This is a discussion on Re: C++ exceptions - KDE ; On Tuesday 6 December 2005 08.49, David Johnson wrote: > My point is that the nature of exception propagation means that it's an > all or nothing affair. If a library uses it (such as kdelibs), then > every application ...
On Tuesday 6 December 2005 08.49, David Johnson wrote:
> My point is that the nature of exception propagation means that it's an
> all or nothing affair. If a library uses it (such as kdelibs), then
> every application using that library must also use it or risk not
> catching a thrown exception.
> The same is not true for templates, multiple inheritance, STL,
> iostreams, RTTI, etc. While all of these are important, if they are not
> exposed in the API, then the application developer is not compelled to
> use them.
> The reason this is important is because C++ is a BIG language. It is
> unrealistic to expect a developer to use all parts of the language all
> the time.
Exceptions as a language construct are quite easy to understand and master.
Especially for the younger folks among us that have been exposed to Java,
where exceptions are part and parcel of the language as well as the classes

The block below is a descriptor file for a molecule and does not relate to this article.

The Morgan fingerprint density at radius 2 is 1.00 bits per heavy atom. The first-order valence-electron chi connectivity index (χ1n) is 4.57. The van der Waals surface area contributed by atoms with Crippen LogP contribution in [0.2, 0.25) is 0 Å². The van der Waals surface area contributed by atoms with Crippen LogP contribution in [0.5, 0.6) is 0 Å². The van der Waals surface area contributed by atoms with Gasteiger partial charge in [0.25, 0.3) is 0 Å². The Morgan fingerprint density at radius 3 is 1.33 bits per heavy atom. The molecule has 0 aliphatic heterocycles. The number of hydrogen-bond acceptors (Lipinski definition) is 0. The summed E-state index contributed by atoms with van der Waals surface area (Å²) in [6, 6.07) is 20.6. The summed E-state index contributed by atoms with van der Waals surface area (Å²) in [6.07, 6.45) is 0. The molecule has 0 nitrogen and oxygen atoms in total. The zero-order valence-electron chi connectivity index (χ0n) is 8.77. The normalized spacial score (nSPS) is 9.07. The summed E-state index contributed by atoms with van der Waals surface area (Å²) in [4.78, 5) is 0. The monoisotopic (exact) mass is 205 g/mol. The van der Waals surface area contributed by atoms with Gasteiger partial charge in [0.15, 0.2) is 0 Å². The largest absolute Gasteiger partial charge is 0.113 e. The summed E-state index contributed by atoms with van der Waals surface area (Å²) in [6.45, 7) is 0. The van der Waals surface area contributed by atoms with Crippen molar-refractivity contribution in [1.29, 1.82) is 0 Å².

in the JRE. And - as a concept - it is not very hard to understand. Must
easier than templates or multiple inheritance.
> One thing I especially like about Qt is that you can be quickly productive
> without comprehensive expertise in all parts of the C++ language. A library
> which demands comprehensive knowledge (such as Boost) severly limits its
But that is not because it uses exceptions. The reason for that is that Boost
is very technical in nature and uses almost all language features there are
> My argument isn't that exception are bad, or even dangerous. Rather it's
> that exceptions should not be part of a general purpose library's API.
Which is where I vehemently disagree. Diligent use of exceptions makes it
possible to enhance the expressiveness of what you can do with the API
without having to resort to clumsy methods of error checking. Do you want an
example? Have a look at the QSqlDatabase and the QSqlQuery classes. Using
that requires you to call lastError every time you perform an operation on
one of them. That means that you are obliged to write at least two lines of
code for each time you want the services of those two classes.
Additionally, if the API specification is properly outfitted with throw
specifications, that enhances the insight a user will have in what the
contract will be when he is making an API call.
R.F. Pels, 3e Rompert 118, 5233 AL 's-Hertogenbosch, The Netherlands
+31736414590 firstname.lastname@example.org http://home.tiscali.nl/~ruurd
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